Years before covid-19 reared its ugly head, Arkansas had a different problem. It involves hogs, and we're not talking about the football players in Fayetteville. The problem is caused by the feral variety.
Every year farmers and people who live across the more rural areas of Arkansas have to deal with these hardy menaces. Feral hogs cause millions of dollars in damage across the state each year. And that's just the money. What about the time a gardener puts into a tomato garden all spring, just to have it disappear in one night?
And have you tried to kill these razorbacks? They're tough as nails. Some of these pigs can take a shot (depending on the caliber) and just keep going. They breed like rabbits. Or maybe rabbits breed like them. It's no wonder Arkansas and most other, lesser, Southern states have such trouble getting rid of this invasive species.
Fortunately, some help is now available, courtesy of the Arkansas Department of Agriculture.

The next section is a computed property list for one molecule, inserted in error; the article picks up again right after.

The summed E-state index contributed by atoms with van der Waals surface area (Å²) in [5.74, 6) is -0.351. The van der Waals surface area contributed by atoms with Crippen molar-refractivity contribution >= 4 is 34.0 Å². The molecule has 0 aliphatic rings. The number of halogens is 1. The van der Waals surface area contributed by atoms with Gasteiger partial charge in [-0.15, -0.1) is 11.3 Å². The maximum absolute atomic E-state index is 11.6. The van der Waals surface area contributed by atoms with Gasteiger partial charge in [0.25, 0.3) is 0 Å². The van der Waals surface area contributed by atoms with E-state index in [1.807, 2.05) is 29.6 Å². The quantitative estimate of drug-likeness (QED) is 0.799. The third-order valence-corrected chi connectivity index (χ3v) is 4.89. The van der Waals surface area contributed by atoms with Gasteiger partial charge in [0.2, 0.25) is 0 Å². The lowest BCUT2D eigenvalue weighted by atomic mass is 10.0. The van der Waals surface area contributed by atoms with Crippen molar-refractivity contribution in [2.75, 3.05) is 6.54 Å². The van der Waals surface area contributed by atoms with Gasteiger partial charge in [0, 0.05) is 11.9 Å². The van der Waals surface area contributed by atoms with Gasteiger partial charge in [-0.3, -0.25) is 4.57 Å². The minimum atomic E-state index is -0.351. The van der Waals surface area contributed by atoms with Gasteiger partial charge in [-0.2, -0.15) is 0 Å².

It seems the department has put together a guide to the resources available in Arkansas that can help with these wild pigs. The handbook has contact information, websites and brief explanations of what's offered by state and federal agencies.
"The handbook contains information on the Arkansas Feral Hog Eradication Task Force, feral hog reporting, a summary of the USDA Feral Swine Pilot Program, state laws and rules regarding feral hogs, and other resources with information about feral hogs and the damage they cause," the Arkansas Department of Agriculture said.
Best of all: It's free. Groups like the Arkansas Association of Conservation Districts, University of Arkansas Cooperative Extension Service, Arkansas Game and Fish, and Arkansas Farm Bureau are giving them out across the state. You can get it online at http://tiny.cc/4gyysz.
Eradicating these pests takes teamwork, both private and public. The handbook provides another tool for people to make use of when trying to handle feral hogs. Perhaps G.I. Joe said it best: Knowing is half the battle.